The limitations prescribed in this chapter shall apply to actions brought in the name or for the benefit of any county or other municipality or quasimunicipality of the state, in the same manner as to actions brought by private parties: PROVIDED, That, except as provided in RCW 4.16.310
, there shall be no limitation to actions brought in the name or for the benefit of the state, and no claim of right predicated upon the lapse of time shall ever be asserted against the state: AND FURTHER PROVIDED, That no previously existing statute of limitations shall be interposed as a defense to any action brought in the name or for the benefit of the state, although such statute may have run and become fully operative as a defense prior to February 27, 1903, nor shall any cause of action against the state be predicated upon such a statute.
[1986 c 305 § 701; 1955 c 43 § 2. Prior: 1903 c 24 § 1; Code 1881 § 35; 1873 p 10 §§ 34, 35; 1869 p 10 §§ 34, 35; 1854 p 364 § 9; RRS § 167, part.]
Preamble—1986 c 305: "Tort law in this state has generally been developed by the courts on a case-by-case basis. While this process has resulted in some significant changes in the law, including amelioration of the harshness of many common law doctrines, the legislature has periodically intervened in order to bring about needed reforms. The purpose of this chapter is to enact further reforms in order to create a more equitable distribution of the cost and risk of injury and increase the availability and affordability of insurance.
The legislature finds that counties, cities, and other governmental entities are faced with increased exposure to lawsuits and awards and dramatic increases in the cost of insurance coverage. These escalating costs ultimately affect the public through higher taxes, loss of essential services, and loss of the protection provided by adequate insurance. In order to improve the availability and affordability of quality governmental services, comprehensive reform is necessary.
The legislature also finds comparable cost increases in professional liability insurance. Escalating malpractice insurance premiums discourage physicians and other health care providers from initiating or continuing their practice or offering needed services to the public and contribute to the rising costs of consumer health care. Other professionals, such as architects and engineers, face similar difficult choices, financial instability, and unlimited risk in providing services to the public.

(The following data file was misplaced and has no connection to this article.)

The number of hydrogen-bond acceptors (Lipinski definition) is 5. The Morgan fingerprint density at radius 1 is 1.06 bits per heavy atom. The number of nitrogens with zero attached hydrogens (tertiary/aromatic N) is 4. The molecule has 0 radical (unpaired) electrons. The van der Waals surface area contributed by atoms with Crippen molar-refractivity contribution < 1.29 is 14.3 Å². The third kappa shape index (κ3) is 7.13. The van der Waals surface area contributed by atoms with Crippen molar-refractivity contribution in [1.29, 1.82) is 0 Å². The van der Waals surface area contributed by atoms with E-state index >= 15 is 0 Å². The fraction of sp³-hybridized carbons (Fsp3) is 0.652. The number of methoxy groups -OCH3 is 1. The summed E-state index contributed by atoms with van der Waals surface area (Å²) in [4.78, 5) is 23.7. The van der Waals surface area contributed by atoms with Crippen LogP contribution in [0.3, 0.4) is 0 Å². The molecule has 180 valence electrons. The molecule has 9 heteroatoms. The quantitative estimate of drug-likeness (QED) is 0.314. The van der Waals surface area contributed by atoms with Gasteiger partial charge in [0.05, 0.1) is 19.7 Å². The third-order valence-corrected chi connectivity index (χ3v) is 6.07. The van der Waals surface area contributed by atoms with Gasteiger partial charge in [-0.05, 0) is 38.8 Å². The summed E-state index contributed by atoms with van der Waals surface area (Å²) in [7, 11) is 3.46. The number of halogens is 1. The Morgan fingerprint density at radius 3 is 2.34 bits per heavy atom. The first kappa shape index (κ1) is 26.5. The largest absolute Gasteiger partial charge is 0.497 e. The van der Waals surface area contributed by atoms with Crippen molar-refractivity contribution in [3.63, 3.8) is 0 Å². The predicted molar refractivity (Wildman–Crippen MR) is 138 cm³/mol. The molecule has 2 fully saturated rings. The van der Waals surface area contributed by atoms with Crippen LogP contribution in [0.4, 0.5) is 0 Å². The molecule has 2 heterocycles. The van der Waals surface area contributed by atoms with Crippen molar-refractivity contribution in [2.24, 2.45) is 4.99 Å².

The legislature also finds that general liability insurance is becoming unavailable or unaffordable to many businesses, individuals, and nonprofit organizations in amounts sufficient to cover potential losses. High premiums have discouraged socially and economically desirable activities and encourage many to go without adequate insurance coverage.
Therefore, it is the intent of the legislature to reduce costs associated with the tort system, while assuring that adequate and appropriate compensation for persons injured through the fault of others is available." [1986 c 305 § 100.]
Report to legislature—1986 c 305: "The insurance commissioner shall submit a report to the legislature by January 1, 1991, on the effects of this act on insurance rates and the availability of insurance coverage and the impact on the civil justice system." [1986 c 305 § 909.]
Application—1986 c 305: "Except as provided in sections 202 and 601 of this act and except for section 904 of this act, this act applies to all actions filed on or after August 1, 1986." [1986 c 305 § 910.]
Severability—1986 c 305: "If any provision of this act or its application to any person or circumstance is held invalid, the remainder of the act or the application of the provision to other persons or circumstances is not affected." [1986 c 305 § 911.]